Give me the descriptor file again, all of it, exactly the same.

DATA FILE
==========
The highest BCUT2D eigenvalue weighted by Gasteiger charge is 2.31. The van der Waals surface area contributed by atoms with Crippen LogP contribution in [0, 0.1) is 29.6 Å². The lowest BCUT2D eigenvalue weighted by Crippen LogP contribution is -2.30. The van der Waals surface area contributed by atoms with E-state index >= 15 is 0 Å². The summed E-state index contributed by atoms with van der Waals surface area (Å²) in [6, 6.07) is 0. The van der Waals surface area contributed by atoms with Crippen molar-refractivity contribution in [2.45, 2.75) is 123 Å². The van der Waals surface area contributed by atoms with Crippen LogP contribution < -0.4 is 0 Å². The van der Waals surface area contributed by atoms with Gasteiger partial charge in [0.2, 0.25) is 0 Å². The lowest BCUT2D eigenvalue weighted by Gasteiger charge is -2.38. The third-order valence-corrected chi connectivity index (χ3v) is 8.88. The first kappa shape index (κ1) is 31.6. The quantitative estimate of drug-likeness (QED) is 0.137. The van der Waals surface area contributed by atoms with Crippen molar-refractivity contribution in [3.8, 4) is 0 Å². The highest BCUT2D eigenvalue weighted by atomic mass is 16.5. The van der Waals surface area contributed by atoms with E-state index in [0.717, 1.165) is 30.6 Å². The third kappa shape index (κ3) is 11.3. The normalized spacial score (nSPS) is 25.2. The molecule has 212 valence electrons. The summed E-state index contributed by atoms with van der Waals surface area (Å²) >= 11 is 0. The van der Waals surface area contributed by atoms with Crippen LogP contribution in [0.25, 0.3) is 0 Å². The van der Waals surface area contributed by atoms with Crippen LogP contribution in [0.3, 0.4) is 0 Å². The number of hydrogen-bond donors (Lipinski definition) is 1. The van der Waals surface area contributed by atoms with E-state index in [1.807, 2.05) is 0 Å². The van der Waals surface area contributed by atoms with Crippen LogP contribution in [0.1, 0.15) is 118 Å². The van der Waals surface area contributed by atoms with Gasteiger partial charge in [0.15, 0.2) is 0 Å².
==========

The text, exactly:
The highest BCUT2D eigenvalue weighted by Gasteiger charge is 2.31. The van der Waals surface area contributed by atoms with Crippen LogP contribution in [0, 0.1) is 29.6 Å². The lowest BCUT2D eigenvalue weighted by Crippen LogP contribution is -2.30. The van der Waals surface area contributed by atoms with E-state index >= 15 is 0 Å². The summed E-state index contributed by atoms with van der Waals surface area (Å²) in [6, 6.07) is 0. The van der Waals surface area contributed by atoms with Crippen molar-refractivity contribution in [2.45, 2.75) is 123 Å². The van der Waals surface area contributed by atoms with Crippen LogP contribution < -0.4 is 0 Å². The van der Waals surface area contributed by atoms with Gasteiger partial charge in [0.2, 0.25) is 0 Å². The lowest BCUT2D eigenvalue weighted by Gasteiger charge is -2.38. The third-order valence-corrected chi connectivity index (χ3v) is 8.88. The first kappa shape index (κ1) is 31.6. The quantitative estimate of drug-likeness (QED) is 0.137. The van der Waals surface area contributed by atoms with Crippen molar-refractivity contribution in [3.8, 4) is 0 Å². The highest BCUT2D eigenvalue weighted by atomic mass is 16.5. The van der Waals surface area contributed by atoms with E-state index in [0.717, 1.165) is 30.6 Å². The third kappa shape index (κ3) is 11.3. The normalized spacial score (nSPS) is 25.2. The molecule has 212 valence electrons. The summed E-state index contributed by atoms with van der Waals surface area (Å²) >= 11 is 0. The van der Waals surface area contributed by atoms with Crippen LogP contribution in [0.25, 0.3) is 0 Å². The van der Waals surface area contributed by atoms with Crippen LogP contribution in [0.3, 0.4) is 0 Å². The number of hydrogen-bond donors (Lipinski definition) is 1. The van der Waals surface area contributed by atoms with E-state index in [1.807, 2.05) is 0 Å². The van der Waals surface area contributed by atoms with Crippen LogP contribution in [0.1, 0.15) is 118 Å². The van der Waals surface area contributed by atoms with Gasteiger partial charge in [0.15, 0.2) is 0 Å².